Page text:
To start with, use the following settings:

  • Video
  • Resolution: 1080p
  • Frames per Second: 60
  • Field of View: Wide (wide-angle mode)
  • EIS: on (electronic video stabilisation)
  • everything else off or auto

While you could also use a higher resolution the above settings have several advantages; the footage does not require post-processing, these are the perfect setting for YouTube or Facebook and your computer might struggle to handle the post-processing of 4K videos.

If you would like to watch your footage on a large TV screen or plan to crop, use 4K and 30 fps. Just keep in mind that the files can get much bigger, you will need a larger SD card and a lot of storage space on your hard drive.

Large screen or crop/zoom in post-processing

  • Video
  • Resolution: 4K
  • Frames per Second: 30
  • Field of View: Wide (wide-angle mode)
  • EIS: on (electronic video stabilisation)
  • everything else off or auto

If you can’t get a smooth replay or struggle with the post-processing on your computer you might have to upgrade it or alternatively change to 30 fps or lower the resolution.

Is your computer powerful enough you can also try to use a faster video frame rate (120 fps) to create a slow motion video afterwards. This is also a good choice if you would like to pull still images from the footage.

Slow motion videos or pull out stills

Resolution: 1080p
Frames per Second: 120
Field of View: Wide (wide-angle mode)
EIS: on (electronic video stabilisation)
everything else off or auto

Usually you would want to use a wide field of view, which is wide-angle, but if you either want to shoot something small close by or something big far away you might wanna change this setting. Use either Medium or Narrow.

Shoot something small close to the camera or something big far away
Resolution: 1080p
Frames per Second: 60
Field of View: Medium or Narrow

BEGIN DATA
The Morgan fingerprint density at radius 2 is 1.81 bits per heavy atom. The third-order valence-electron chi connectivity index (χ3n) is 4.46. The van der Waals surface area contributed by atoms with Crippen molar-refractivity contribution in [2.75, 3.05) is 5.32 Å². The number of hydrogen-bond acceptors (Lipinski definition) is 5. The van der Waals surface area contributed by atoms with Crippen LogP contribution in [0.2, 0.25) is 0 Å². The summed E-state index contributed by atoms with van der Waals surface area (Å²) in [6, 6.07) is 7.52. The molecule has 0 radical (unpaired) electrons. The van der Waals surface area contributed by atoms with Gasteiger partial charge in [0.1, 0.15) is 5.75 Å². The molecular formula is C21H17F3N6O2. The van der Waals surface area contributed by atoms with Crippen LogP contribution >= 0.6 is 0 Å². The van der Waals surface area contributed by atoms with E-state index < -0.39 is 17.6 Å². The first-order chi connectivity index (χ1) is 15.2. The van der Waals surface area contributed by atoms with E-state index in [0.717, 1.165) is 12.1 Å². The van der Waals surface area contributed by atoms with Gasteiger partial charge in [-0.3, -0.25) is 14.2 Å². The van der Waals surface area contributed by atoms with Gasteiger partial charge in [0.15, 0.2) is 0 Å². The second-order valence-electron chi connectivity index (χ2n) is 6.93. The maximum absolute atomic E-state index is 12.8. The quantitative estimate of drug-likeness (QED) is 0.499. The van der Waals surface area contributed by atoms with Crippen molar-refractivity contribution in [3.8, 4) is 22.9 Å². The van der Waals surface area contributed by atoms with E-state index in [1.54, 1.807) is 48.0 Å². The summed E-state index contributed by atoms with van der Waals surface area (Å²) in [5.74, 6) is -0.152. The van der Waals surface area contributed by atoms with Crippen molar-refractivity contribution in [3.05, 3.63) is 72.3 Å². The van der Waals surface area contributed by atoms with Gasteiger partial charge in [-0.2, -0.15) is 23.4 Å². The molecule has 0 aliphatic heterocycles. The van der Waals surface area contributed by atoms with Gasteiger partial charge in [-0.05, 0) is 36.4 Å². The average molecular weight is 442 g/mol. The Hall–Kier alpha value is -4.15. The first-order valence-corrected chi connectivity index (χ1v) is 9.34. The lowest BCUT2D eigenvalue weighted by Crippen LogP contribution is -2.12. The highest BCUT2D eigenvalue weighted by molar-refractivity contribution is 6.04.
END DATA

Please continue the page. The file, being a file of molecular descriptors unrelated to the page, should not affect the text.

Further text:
EIS: on (electronic video stabilisation)
everything else off or auto


Manual Settings

Newer GoPro models (HERO4 and up) allow manual control of some camera settings. The mode is called Protune and it allows to choose white balance, color, ISO, sharpness, shutter speed and exposure compensation.

So quite a lot. If you are not familiar with these settings you might just wanna keep on using standard settings.


How to change settings

Download the GoPro app. To change settings you best use the GoPro app “Capture”. On land you can alternatively use the touch screen if your camera has one.

Now what underwater? Don’t bring your phone, the app won’t work underwater. The side button will let you change the settings as well, which show on the front display. In the menus the shutter release button can be used to select a choice.

In general the GoPro menu is quite intuitive to use.


Get the GoPro app and GoPro Studio

GoPro is offering an awesome app and video editing software for free. Use them.
The app allows to update settings of your GoPro, control the camera remotely (not really underwater, sorry) and to view the videos. It is much easier to change the setting through the app than on the camera. To watch your footage through the app you don’t even need to remove the camera from the housing.

GoPro Studio allows you to post-process the videos you take. You can trim, edit color and white balance using this software. Besides improving your footage you can create your movies only using this software.


Using a Red or Magenta Filter

Red is the first color you lose underwater. The filters bring it back into the footage, so the footage will look more vivid and this also provides more contrast. If you neither use red filters nor a light your footage will be all green or blue.

Use red filters in blue water and magenta filters in green water.

The only time when you do not want to use a filter is close to the surface on a sunny day. Then your footage might end up to be red. Anything deeper than 5 m will need either light or a red/magenta filter.


Video Lights

Lights bring color to the underwater world. While photographers usually use strobes (flash) you will use a light (torch) with your GoPro.

Use the lights for animals that are close to you as the lights won’t reach far underwater even they are very strong. Plus particles in the water become better visible when you shine at them with a light.

The more water there is between you and the subject, the more particles will be visible. In not very clear waters it might even look like it is snowing.
To attach the lights you need to get a tray and handles. This will make the camera more bulky.

Read more about the trays and handles here: GoPro Underwater Accessories


Now go find your favorite destination and go shooting all the amazing marine animals with your GoPro.